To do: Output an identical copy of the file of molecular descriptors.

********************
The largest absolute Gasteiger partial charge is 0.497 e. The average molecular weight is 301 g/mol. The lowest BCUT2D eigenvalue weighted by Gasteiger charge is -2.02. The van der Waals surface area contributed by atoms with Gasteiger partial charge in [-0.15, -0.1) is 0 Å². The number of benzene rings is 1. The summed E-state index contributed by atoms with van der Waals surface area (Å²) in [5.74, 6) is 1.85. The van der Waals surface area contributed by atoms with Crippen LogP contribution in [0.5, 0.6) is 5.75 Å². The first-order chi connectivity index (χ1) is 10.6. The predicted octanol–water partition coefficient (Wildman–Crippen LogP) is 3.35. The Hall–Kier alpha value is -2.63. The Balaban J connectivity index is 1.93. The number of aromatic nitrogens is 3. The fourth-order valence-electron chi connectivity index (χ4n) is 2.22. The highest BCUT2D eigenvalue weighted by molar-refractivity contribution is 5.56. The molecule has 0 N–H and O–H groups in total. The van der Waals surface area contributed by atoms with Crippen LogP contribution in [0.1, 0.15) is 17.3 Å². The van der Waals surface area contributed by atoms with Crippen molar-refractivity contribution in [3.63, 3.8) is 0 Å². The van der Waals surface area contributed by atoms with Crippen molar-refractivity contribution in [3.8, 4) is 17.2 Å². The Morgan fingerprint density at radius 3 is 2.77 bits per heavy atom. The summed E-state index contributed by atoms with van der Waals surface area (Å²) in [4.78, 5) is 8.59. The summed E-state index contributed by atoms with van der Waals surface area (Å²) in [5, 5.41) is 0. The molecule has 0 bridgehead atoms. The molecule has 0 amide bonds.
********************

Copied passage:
The largest absolute Gasteiger partial charge is 0.497 e. The average molecular weight is 301 g/mol. The lowest BCUT2D eigenvalue weighted by Gasteiger charge is -2.02. The van der Waals surface area contributed by atoms with Gasteiger partial charge in [-0.15, -0.1) is 0 Å². The number of benzene rings is 1. The summed E-state index contributed by atoms with van der Waals surface area (Å²) in [5.74, 6) is 1.85. The van der Waals surface area contributed by atoms with Crippen LogP contribution in [0.5, 0.6) is 5.75 Å². The first-order chi connectivity index (χ1) is 10.6. The predicted octanol–water partition coefficient (Wildman–Crippen LogP) is 3.35. The Hall–Kier alpha value is -2.63. The Balaban J connectivity index is 1.93. The number of aromatic nitrogens is 3. The fourth-order valence-electron chi connectivity index (χ4n) is 2.22. The highest BCUT2D eigenvalue weighted by molar-refractivity contribution is 5.56. The molecule has 0 N–H and O–H groups in total. The van der Waals surface area contributed by atoms with Crippen LogP contribution in [0.1, 0.15) is 17.3 Å². The van der Waals surface area contributed by atoms with Crippen molar-refractivity contribution in [3.63, 3.8) is 0 Å². The van der Waals surface area contributed by atoms with Crippen molar-refractivity contribution in [3.8, 4) is 17.2 Å². The Morgan fingerprint density at radius 3 is 2.77 bits per heavy atom. The summed E-state index contributed by atoms with van der Waals surface area (Å²) in [4.78, 5) is 8.59. The summed E-state index contributed by atoms with van der Waals surface area (Å²) in [5, 5.41) is 0. The molecule has 0 bridgehead atoms. The molecule has 0 amide bonds.